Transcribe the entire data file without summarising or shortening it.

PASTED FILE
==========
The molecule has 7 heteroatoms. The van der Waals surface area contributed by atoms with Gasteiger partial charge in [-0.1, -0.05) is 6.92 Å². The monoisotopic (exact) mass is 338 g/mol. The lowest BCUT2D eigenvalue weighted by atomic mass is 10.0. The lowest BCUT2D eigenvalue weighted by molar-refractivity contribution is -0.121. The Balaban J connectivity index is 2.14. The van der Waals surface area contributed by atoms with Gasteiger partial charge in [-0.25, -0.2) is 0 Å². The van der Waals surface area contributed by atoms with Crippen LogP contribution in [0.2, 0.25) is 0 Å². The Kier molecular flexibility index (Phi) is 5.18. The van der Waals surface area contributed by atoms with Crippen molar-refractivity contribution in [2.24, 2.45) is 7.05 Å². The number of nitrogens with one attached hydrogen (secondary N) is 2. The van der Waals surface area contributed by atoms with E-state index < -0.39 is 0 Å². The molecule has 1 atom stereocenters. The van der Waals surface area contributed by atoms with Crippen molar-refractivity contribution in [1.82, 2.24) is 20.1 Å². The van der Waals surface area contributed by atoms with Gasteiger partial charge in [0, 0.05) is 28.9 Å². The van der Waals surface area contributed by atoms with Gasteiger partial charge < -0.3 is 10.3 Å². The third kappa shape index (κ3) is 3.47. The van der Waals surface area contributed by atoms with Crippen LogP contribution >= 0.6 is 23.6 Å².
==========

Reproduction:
The molecule has 7 heteroatoms. The van der Waals surface area contributed by atoms with Gasteiger partial charge in [-0.1, -0.05) is 6.92 Å². The monoisotopic (exact) mass is 338 g/mol. The lowest BCUT2D eigenvalue weighted by atomic mass is 10.0. The lowest BCUT2D eigenvalue weighted by molar-refractivity contribution is -0.121. The Balaban J connectivity index is 2.14. The van der Waals surface area contributed by atoms with Gasteiger partial charge in [-0.25, -0.2) is 0 Å². The van der Waals surface area contributed by atoms with Crippen LogP contribution in [0.2, 0.25) is 0 Å². The Kier molecular flexibility index (Phi) is 5.18. The van der Waals surface area contributed by atoms with Crippen molar-refractivity contribution in [2.24, 2.45) is 7.05 Å². The number of nitrogens with one attached hydrogen (secondary N) is 2. The van der Waals surface area contributed by atoms with E-state index < -0.39 is 0 Å². The molecule has 1 atom stereocenters. The van der Waals surface area contributed by atoms with Crippen molar-refractivity contribution in [1.82, 2.24) is 20.1 Å². The van der Waals surface area contributed by atoms with Gasteiger partial charge in [0, 0.05) is 28.9 Å². The van der Waals surface area contributed by atoms with Gasteiger partial charge < -0.3 is 10.3 Å². The third kappa shape index (κ3) is 3.47. The van der Waals surface area contributed by atoms with Crippen LogP contribution >= 0.6 is 23.6 Å².